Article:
Interview: Daphne Guinness

Daphne Guinness

Take one heiress and fashion muse, throw in a legendary producer, add smatterings of glam references and an all-star band and what do you get? Why it’s Daphne & The Golden Chord, the new album from Daphne Guinness…

Heir by direct descent of 18th century Irish brewer Arthur Guinness and former muse to Alexander McQueen and Isabella Blow, the designer-turned-singer-songwriter is back with her latest offering which follows 2016’s critically acclaimed debut Optimist in Black.

Daphne & The Golden Chord finds her teaming up once again with long-time David Bowie collaborator Tony Visconti; the two were introduced on Bowie’s recommendation.

Recorded almost entirely live to analogue tape, it’s a record that wears its retro influences on its sleeve, with wah-wah guitars, proggy swirls and Phil Spector beats circling around Guinness’ smoky-rich vocal takedowns.

As Visconti says: ‘This second album is glam! We were channeling Marc Bolan and T.Rex (whom I produced in the seventies), and yet she made that sound her own. Daphne is one of the most prolific writers I’ve ever worked with. She has so much to say.’

Backed by members of Thin Lizzy, Generation X and Roxy Music, it’s a bonafide rock ‘n’ roll cut with unflinching honesty at the heart of it. ‘It’s the closest thing I can get to a memoir without making people I know very cross indeed. It’s all there: love, hate, nervous breakdowns,’ Guinness says.

Here, she tells us more about how the album came together, her early opera years plus what’s in store next…

What was the thinking behind Daphne & The Golden Chord – how did the album come together, where/when was it written and what themes does it tackle?

The golden chord is the imaginary ‘lost’ chord made up of the notes between the notes. Tony Visconti has said that I’m very good at writing a song in no key. The songs on this album came to me very quickly and the lyrics, as usual, are catharsis through poetry. A kind of diary, but one that addresses themes that are common to us all!

What were you listening to, and what was inspiring you, leading up to making the record?

I listen to all kinds of music from Wagner to St Vincent but when I’m in the studio I don’t listen to anything but my own music. I am inspired by artists who simply do their own thing regardless of what people think of them. Picasso, Dylan, Nick Knight, David la Chapelle.

Loving the high-charged glam rock of Remember to Breathe. How did you land on that sound? Did it help having Andy Mackay (Roxy Music) contributing?

The glam sound was essentially pioneered by Tony Visconti who produced this album and of course if you want glam rock sax, Andy is the only man for the job.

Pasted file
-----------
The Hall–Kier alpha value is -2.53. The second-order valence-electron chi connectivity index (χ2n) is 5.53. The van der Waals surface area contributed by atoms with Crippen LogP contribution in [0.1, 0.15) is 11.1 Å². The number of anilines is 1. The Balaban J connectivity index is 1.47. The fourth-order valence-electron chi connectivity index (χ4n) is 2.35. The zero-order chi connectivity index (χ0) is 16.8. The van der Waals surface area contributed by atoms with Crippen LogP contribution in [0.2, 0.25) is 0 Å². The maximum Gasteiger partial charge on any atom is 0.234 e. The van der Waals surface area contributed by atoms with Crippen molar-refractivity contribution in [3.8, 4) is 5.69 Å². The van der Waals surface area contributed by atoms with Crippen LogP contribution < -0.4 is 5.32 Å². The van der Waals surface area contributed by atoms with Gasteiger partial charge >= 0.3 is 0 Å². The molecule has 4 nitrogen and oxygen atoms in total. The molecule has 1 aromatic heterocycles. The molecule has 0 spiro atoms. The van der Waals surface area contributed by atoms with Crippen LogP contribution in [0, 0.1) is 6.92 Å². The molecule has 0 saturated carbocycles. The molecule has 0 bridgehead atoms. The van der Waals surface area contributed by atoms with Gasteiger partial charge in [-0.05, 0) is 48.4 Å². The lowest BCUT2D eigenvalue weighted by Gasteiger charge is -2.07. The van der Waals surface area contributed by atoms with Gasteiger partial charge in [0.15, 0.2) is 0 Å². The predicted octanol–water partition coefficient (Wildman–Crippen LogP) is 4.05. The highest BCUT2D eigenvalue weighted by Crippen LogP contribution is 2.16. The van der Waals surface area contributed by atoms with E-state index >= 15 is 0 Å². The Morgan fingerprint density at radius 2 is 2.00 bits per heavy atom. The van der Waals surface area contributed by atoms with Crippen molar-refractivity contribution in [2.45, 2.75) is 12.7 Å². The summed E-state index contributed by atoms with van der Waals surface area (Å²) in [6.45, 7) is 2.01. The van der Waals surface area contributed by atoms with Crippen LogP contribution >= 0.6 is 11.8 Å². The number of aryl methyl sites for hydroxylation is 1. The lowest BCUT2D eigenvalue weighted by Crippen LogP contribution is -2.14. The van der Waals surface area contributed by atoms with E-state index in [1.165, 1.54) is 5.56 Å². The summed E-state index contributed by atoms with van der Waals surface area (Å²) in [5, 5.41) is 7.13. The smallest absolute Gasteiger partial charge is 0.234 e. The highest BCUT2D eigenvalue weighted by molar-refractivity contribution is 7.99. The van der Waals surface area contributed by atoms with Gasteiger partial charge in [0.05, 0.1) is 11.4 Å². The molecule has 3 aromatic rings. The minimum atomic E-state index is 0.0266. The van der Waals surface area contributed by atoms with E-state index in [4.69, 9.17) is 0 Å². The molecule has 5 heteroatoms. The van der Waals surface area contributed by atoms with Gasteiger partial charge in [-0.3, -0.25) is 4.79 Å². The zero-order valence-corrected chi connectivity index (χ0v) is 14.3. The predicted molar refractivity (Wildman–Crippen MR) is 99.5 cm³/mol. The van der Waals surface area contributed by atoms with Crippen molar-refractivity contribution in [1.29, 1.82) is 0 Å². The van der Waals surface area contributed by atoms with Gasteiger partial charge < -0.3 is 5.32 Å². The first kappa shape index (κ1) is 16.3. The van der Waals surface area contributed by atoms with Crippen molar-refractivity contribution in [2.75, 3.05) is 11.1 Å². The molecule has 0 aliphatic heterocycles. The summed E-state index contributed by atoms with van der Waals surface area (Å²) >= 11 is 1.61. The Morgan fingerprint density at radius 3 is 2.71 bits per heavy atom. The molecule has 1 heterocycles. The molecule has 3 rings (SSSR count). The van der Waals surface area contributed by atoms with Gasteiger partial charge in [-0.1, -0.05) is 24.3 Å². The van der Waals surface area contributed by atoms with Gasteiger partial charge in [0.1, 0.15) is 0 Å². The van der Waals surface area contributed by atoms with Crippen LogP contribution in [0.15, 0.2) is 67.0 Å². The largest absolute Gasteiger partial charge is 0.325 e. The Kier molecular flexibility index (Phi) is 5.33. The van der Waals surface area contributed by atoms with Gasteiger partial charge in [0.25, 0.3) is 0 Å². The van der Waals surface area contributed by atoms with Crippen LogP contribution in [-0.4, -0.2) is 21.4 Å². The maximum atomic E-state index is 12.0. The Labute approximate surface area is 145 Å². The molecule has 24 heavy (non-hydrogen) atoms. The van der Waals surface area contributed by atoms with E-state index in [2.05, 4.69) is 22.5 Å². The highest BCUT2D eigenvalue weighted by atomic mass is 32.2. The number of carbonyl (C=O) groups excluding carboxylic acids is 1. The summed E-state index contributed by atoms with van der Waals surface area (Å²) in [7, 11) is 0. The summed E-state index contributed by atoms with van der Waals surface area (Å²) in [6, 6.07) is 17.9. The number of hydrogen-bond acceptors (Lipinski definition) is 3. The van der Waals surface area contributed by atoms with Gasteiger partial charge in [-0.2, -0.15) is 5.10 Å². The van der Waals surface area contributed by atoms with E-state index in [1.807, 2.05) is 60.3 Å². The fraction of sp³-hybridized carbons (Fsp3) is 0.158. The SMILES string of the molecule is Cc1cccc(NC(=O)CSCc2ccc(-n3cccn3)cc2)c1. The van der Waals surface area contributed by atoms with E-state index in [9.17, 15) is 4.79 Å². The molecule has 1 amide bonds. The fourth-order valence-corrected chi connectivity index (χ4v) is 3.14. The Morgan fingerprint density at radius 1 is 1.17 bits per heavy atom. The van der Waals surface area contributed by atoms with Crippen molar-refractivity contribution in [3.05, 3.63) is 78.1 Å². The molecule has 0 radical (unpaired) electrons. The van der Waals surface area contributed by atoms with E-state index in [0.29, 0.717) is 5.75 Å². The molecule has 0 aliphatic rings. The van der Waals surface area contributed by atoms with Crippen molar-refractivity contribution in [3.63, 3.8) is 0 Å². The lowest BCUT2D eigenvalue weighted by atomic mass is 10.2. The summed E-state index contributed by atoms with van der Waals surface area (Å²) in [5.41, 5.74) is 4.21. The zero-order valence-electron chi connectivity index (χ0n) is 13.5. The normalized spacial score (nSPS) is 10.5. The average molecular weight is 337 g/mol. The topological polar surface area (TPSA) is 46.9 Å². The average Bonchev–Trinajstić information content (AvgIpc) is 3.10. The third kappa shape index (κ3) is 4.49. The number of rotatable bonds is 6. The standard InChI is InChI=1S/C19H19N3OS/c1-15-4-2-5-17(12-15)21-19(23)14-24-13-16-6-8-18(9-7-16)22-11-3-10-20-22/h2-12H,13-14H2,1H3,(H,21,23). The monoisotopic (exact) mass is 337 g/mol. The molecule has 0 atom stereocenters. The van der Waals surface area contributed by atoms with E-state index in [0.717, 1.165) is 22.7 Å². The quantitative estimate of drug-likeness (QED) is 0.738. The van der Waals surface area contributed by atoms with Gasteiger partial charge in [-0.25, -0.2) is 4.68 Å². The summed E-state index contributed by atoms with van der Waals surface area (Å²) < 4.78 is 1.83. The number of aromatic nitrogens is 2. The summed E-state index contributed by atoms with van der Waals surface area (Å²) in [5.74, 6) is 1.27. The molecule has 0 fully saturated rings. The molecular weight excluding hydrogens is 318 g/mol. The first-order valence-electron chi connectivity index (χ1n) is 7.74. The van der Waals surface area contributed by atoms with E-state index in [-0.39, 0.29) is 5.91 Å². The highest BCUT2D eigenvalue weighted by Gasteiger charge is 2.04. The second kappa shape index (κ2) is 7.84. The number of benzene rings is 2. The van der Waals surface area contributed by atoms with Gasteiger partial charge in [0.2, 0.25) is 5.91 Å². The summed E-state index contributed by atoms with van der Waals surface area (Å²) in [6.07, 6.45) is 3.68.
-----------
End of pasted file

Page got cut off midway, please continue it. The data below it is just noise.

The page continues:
How do you work with the other band members? Are they involved in the writing?

I demo the songs in a very basic arrangement with my co-writer Malcolm, then get in a room with my band and let them do their thing. They are excellent musicians who each bring their individual magic to the party and they are all such cool people. We have real chemistry.

You were an aspiring opera singer in your teenage years, what drew you to that? Is opera still a part of your life?

I can’t conceive of a time when music wasn’t a part of my life. It has always been my secret friend. I still listen to opera and regularly sing along with pieces such as Son Qual Nave ch’agitata by Ricardo Broschi and Richard Strauss Lieder. It’s a great exercise for the vocal chords and good for the mental discipline of singing but it’s very different to rock ‘n’ roll obviously. What I do with my writing is try to match a word to a note in a poetic and honest way and to inhabit the song, so in that respect there is a similarity. Classical music was the rock ‘n’ roll of its day!

This is your second collaboration with Tony Visconti. What’s it like working together?

Tony is a real genius. He has a constant curiosity married with the most astonishing mastery of the technical aspects of recording, as well as an encyclopedic knowledge of musical history. He also has a great sense of humour which is essential in the studio. His string arrangements are truly sublime.

How does fashion inform your music? Do you write with an aesthetic in mind?

Fashion, poetry, painting, songwriting… They are all different strands of the same thing and I simultaneously conceive these things in a multifaceted way. I know what I am aiming for, and in the process I feel my way through. The aesthetic is what it is!

What’s the biggest thing you’ve learned about yourself as an artist since making the decision to record an album?

How much I still have to learn! Everyday brings a beautiful new adventure.

What else are you working on at the moment and what’s coming up for you over the next few months?

I am releasing the album with a mini sci-fi movie for the song 5 Planets which I made with my longtime friend and collaborator Nick Knight. Nick is a visionary. I have also been working with art couple The Fashtons on films and sculptures to accompany the album. The films feature outfits by Iris Van Herpen, Gareth Pugh as well as my own creations. I am constantly experimenting and combining my twin worlds of sound and vision.

Daphne & The Golden Chord is released digitally on 20 April and on CD/vinyl formats on 15 June 15 via Agent Anonyme/Absolute. New single Riot is out now.  

Main photo: Mick Rock